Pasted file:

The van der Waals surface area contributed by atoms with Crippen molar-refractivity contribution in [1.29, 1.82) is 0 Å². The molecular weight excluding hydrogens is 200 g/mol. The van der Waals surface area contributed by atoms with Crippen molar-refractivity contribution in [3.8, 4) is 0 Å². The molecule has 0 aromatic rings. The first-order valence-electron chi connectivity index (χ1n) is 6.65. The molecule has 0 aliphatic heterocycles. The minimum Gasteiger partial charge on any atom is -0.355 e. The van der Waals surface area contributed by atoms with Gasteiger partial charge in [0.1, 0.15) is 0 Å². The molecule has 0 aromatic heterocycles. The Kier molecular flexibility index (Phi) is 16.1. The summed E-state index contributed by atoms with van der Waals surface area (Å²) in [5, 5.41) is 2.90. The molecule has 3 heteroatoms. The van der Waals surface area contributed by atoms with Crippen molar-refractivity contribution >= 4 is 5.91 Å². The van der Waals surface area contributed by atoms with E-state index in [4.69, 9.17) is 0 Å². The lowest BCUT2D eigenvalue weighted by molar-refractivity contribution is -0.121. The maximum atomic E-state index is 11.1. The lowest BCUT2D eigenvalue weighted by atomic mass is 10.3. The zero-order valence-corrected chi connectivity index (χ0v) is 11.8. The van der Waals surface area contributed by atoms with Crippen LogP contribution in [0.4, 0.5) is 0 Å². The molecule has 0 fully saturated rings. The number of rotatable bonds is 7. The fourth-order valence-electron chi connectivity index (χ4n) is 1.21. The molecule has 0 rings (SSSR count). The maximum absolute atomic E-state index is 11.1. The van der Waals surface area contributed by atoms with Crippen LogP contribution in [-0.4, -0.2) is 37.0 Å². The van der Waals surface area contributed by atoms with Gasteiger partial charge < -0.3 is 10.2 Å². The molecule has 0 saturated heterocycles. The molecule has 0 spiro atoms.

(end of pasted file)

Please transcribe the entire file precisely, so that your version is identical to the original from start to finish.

The van der Waals surface area contributed by atoms with Crippen molar-refractivity contribution in [1.29, 1.82) is 0 Å². The molecular weight excluding hydrogens is 200 g/mol. The van der Waals surface area contributed by atoms with Crippen molar-refractivity contribution in [3.8, 4) is 0 Å². The molecule has 0 aromatic rings. The first-order valence-electron chi connectivity index (χ1n) is 6.65. The molecule has 0 aliphatic heterocycles. The minimum Gasteiger partial charge on any atom is -0.355 e. The van der Waals surface area contributed by atoms with Gasteiger partial charge in [0.1, 0.15) is 0 Å². The molecule has 0 aromatic heterocycles. The Kier molecular flexibility index (Phi) is 16.1. The summed E-state index contributed by atoms with van der Waals surface area (Å²) in [5, 5.41) is 2.90. The molecule has 3 heteroatoms. The van der Waals surface area contributed by atoms with Crippen molar-refractivity contribution >= 4 is 5.91 Å². The van der Waals surface area contributed by atoms with E-state index in [4.69, 9.17) is 0 Å². The lowest BCUT2D eigenvalue weighted by molar-refractivity contribution is -0.121. The maximum atomic E-state index is 11.1. The lowest BCUT2D eigenvalue weighted by atomic mass is 10.3. The zero-order valence-corrected chi connectivity index (χ0v) is 11.8. The van der Waals surface area contributed by atoms with Crippen LogP contribution in [0.4, 0.5) is 0 Å². The molecule has 0 fully saturated rings. The number of rotatable bonds is 7. The fourth-order valence-electron chi connectivity index (χ4n) is 1.21. The molecule has 0 rings (SSSR count). The maximum absolute atomic E-state index is 11.1. The van der Waals surface area contributed by atoms with Crippen LogP contribution in [-0.4, -0.2) is 37.0 Å². The van der Waals surface area contributed by atoms with Gasteiger partial charge < -0.3 is 10.2 Å². The molecule has 0 saturated heterocycles. The molecule has 0 spiro atoms.